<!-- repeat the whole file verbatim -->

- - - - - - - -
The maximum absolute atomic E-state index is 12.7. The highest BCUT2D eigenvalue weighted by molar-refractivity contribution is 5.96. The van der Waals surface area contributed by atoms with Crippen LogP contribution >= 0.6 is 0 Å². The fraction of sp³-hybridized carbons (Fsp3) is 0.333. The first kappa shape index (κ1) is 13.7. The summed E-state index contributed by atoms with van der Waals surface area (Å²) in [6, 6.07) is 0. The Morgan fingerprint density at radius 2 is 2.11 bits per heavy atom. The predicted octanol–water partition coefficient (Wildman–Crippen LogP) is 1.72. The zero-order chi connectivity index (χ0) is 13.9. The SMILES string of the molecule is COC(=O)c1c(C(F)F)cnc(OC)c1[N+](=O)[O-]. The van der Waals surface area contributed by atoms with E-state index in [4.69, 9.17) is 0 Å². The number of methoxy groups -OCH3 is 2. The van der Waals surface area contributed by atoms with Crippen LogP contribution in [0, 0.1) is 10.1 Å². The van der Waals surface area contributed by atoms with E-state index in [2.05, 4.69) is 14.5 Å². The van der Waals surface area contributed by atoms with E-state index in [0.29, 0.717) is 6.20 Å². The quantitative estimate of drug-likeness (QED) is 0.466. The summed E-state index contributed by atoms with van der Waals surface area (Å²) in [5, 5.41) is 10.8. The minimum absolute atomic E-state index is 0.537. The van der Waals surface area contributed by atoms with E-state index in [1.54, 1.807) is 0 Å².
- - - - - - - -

The maximum absolute atomic E-state index is 12.7. The highest BCUT2D eigenvalue weighted by molar-refractivity contribution is 5.96. The van der Waals surface area contributed by atoms with Crippen LogP contribution >= 0.6 is 0 Å². The fraction of sp³-hybridized carbons (Fsp3) is 0.333. The first kappa shape index (κ1) is 13.7. The summed E-state index contributed by atoms with van der Waals surface area (Å²) in [6, 6.07) is 0. The Morgan fingerprint density at radius 2 is 2.11 bits per heavy atom. The predicted octanol–water partition coefficient (Wildman–Crippen LogP) is 1.72. The zero-order chi connectivity index (χ0) is 13.9. The SMILES string of the molecule is COC(=O)c1c(C(F)F)cnc(OC)c1[N+](=O)[O-]. The van der Waals surface area contributed by atoms with E-state index in [4.69, 9.17) is 0 Å². The number of methoxy groups -OCH3 is 2. The van der Waals surface area contributed by atoms with Crippen LogP contribution in [0, 0.1) is 10.1 Å². The van der Waals surface area contributed by atoms with E-state index in [2.05, 4.69) is 14.5 Å². The van der Waals surface area contributed by atoms with E-state index in [0.29, 0.717) is 6.20 Å². The quantitative estimate of drug-likeness (QED) is 0.466. The summed E-state index contributed by atoms with van der Waals surface area (Å²) in [5, 5.41) is 10.8. The minimum absolute atomic E-state index is 0.537. The van der Waals surface area contributed by atoms with E-state index in [1.54, 1.807) is 0 Å².